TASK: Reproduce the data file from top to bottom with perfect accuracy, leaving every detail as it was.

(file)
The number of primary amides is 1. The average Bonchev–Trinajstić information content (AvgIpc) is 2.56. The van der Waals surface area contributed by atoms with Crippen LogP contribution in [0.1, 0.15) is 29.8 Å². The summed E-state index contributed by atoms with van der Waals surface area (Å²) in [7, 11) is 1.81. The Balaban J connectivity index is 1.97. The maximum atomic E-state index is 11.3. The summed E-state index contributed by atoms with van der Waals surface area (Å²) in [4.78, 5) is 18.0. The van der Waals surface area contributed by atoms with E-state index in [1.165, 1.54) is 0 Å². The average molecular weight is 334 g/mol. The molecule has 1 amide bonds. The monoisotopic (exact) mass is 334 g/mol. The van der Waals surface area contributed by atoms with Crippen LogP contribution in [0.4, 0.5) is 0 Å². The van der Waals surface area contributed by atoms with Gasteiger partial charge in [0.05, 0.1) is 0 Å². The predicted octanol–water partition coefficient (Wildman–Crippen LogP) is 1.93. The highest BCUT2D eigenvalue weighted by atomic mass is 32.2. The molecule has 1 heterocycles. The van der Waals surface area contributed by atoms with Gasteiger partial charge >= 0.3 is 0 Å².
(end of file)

The number of primary amides is 1. The average Bonchev–Trinajstić information content (AvgIpc) is 2.56. The van der Waals surface area contributed by atoms with Crippen LogP contribution in [0.1, 0.15) is 29.8 Å². The summed E-state index contributed by atoms with van der Waals surface area (Å²) in [7, 11) is 1.81. The Balaban J connectivity index is 1.97. The maximum atomic E-state index is 11.3. The summed E-state index contributed by atoms with van der Waals surface area (Å²) in [4.78, 5) is 18.0. The van der Waals surface area contributed by atoms with E-state index in [1.165, 1.54) is 0 Å². The average molecular weight is 334 g/mol. The molecule has 1 amide bonds. The monoisotopic (exact) mass is 334 g/mol. The van der Waals surface area contributed by atoms with Crippen LogP contribution in [0.4, 0.5) is 0 Å². The van der Waals surface area contributed by atoms with Gasteiger partial charge in [0.05, 0.1) is 0 Å². The predicted octanol–water partition coefficient (Wildman–Crippen LogP) is 1.93. The highest BCUT2D eigenvalue weighted by atomic mass is 32.2. The molecule has 1 heterocycles. The van der Waals surface area contributed by atoms with Gasteiger partial charge >= 0.3 is 0 Å².